Summary: In the drama of life, how do you respond? There are many things that are beyond our control: the person that yells at us, the person that cuts us off in traffic, the store clerk that talks on the phone instead of helping us, the employee that never seems
Over Re Acting
Series: Melodrama or Mellow-drama - Act 3
In the drama of life, how do you respond?
There are many things that are beyond our control: the person that yells at us, the person that cuts us off in traffic, the store clerk that talks on the phone instead of helping us, the employee that never seems to be there, the spouse or child that pushes your buttons, etc.
Life is like a drama. We all have these crossroads in life.
But will our lives be a “Melodrama or Mellow-drama”.
Webster’s New World Dictionary defines a melodrama as “a drama with sensational action, extravagant emotions, stereotyped characters, etc.”
In other words, it is making something bigger than it really is or turning a situation into something emotionally extravagant. Sound familiar?
Richard Carlson in his book “Don’t Sweat the Small Stuff...” writes “In dramatic fashion, we blow things out of proportion, and make a big deal out of little things. We forget that life isn’t as bad as we’re making it out to be. We also forget that when we’re blowing things out of proportion, we are the ones doing the blowing.” (page 147)
In Act 1 of “Melodrama or Mellow-drama” we looked at the character Worry Wart.
In Act 2 of “Melodrama or Mellow-drama” we examined the individual Stress U Out!
Act 3 of “Melodrama or Mellow-drama” we find Over Re Acting!
Act 3, Scene 1: Who is Over Re Act?
So who is Over Re Act? And what is he all about?
Over Re Act is an individual that reacts “in an excessively emotional way.” (Webster’s)
When somebody does something to them, Over Re Act wants to do that back and more. A lot more.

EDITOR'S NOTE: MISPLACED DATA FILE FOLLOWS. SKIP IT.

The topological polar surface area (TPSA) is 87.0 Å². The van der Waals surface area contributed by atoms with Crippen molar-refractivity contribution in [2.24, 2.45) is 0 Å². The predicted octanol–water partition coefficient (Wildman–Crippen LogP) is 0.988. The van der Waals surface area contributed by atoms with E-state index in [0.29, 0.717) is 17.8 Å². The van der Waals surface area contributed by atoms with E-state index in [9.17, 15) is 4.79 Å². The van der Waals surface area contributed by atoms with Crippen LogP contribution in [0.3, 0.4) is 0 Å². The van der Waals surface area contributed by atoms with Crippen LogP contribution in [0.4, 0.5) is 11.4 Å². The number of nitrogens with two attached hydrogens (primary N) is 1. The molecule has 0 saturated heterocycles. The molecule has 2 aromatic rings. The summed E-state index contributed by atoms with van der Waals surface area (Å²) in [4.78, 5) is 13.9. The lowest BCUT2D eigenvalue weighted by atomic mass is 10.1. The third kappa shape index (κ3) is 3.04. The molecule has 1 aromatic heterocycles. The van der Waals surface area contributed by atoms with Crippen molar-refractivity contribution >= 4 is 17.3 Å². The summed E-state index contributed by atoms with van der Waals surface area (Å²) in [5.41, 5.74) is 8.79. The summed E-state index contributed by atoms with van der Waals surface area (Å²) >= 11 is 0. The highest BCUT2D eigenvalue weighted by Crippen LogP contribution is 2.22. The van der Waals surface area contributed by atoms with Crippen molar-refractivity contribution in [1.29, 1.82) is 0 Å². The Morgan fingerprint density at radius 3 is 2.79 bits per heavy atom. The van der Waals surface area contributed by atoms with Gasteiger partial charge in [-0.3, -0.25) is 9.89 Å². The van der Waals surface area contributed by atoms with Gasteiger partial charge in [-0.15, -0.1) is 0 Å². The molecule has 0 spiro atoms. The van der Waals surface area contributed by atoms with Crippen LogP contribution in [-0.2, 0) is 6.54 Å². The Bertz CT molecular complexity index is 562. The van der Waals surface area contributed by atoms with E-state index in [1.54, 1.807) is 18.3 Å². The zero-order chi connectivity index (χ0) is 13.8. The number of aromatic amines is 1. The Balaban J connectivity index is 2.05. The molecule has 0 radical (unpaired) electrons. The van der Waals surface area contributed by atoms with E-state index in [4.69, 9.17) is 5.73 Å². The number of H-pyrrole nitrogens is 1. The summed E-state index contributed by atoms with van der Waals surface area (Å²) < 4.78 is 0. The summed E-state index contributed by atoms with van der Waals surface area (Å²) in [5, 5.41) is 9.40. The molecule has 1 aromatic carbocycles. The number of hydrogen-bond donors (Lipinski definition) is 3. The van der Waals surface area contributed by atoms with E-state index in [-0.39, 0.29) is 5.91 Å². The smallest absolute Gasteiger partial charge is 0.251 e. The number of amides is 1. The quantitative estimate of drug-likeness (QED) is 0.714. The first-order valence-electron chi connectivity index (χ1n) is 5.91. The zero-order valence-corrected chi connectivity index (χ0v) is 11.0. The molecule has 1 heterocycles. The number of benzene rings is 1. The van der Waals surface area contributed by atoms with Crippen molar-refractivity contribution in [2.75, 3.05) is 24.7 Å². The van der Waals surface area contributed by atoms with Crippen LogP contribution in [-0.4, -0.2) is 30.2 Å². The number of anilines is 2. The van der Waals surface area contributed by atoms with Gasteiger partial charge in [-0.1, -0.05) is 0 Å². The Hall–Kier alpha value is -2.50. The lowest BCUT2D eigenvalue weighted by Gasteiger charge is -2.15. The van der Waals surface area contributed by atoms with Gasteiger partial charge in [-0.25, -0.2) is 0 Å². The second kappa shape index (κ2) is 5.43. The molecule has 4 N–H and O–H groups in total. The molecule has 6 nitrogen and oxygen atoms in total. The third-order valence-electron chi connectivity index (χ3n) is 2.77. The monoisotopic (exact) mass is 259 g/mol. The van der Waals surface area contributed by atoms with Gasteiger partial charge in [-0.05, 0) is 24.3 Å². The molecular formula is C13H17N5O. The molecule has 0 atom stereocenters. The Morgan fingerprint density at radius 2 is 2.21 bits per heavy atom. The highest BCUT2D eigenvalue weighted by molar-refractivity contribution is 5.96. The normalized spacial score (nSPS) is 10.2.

Every generation has had Over Re Actors in them.
That is why in the Old Testament God set the law:
Leviticus 24:19-20 If anyone injures his neighbor, whatever he has done must be done to him:  fracture for fracture, eye for eye, tooth for tooth. As he has injured the other, so he is to be injured.
Deut. 19:21 Show no pity: life for life, eye for eye, tooth for tooth, hand for hand, foot for foot.
God wants us to control our overreacting.
Act 3, Scene 2: Why does Over Re Act Overreact?
Over Re Act overreacts for various reasons. You name it and Over Re Act has reacted.
From overreacting about a clerk in a store to overreacting about someone driving slow in traffic.
Most of the time overreacting involves anger.
Illustration: “Road Rage” By Dan Betzer
It happened just a couple of blocks from my study yesterday afternoon; it was about 4 o’clock with rush hour traffic. Iti our burgeoning county, it sometimes seems like every car on earth is in my lane. A young fellow kept weaving in and out of traffic, cutting people off, cursing them. Finally he had to stop as cars were waiting for a light to change. The fellow behind him got out of his car, walked to the driver’s door, pushed the muzzle of a gun through the window and shot the driver in the head.
Headlines this morning shouted "Road Rage!" Now two questions pop into my mind immediately: 1) why would a driver act so foolishly? Turns out he’d been arrested umpteen times for drugs, booze, and driving without a license. So apparently it was his modus operandi behind the wheel. And 2) Why would that upset some other driver so much he’d spend the rest of his life in the slammer just for the act of killing the immature driver? My goodness, the rest of his life behind bars just for venting steam during one short moment of life.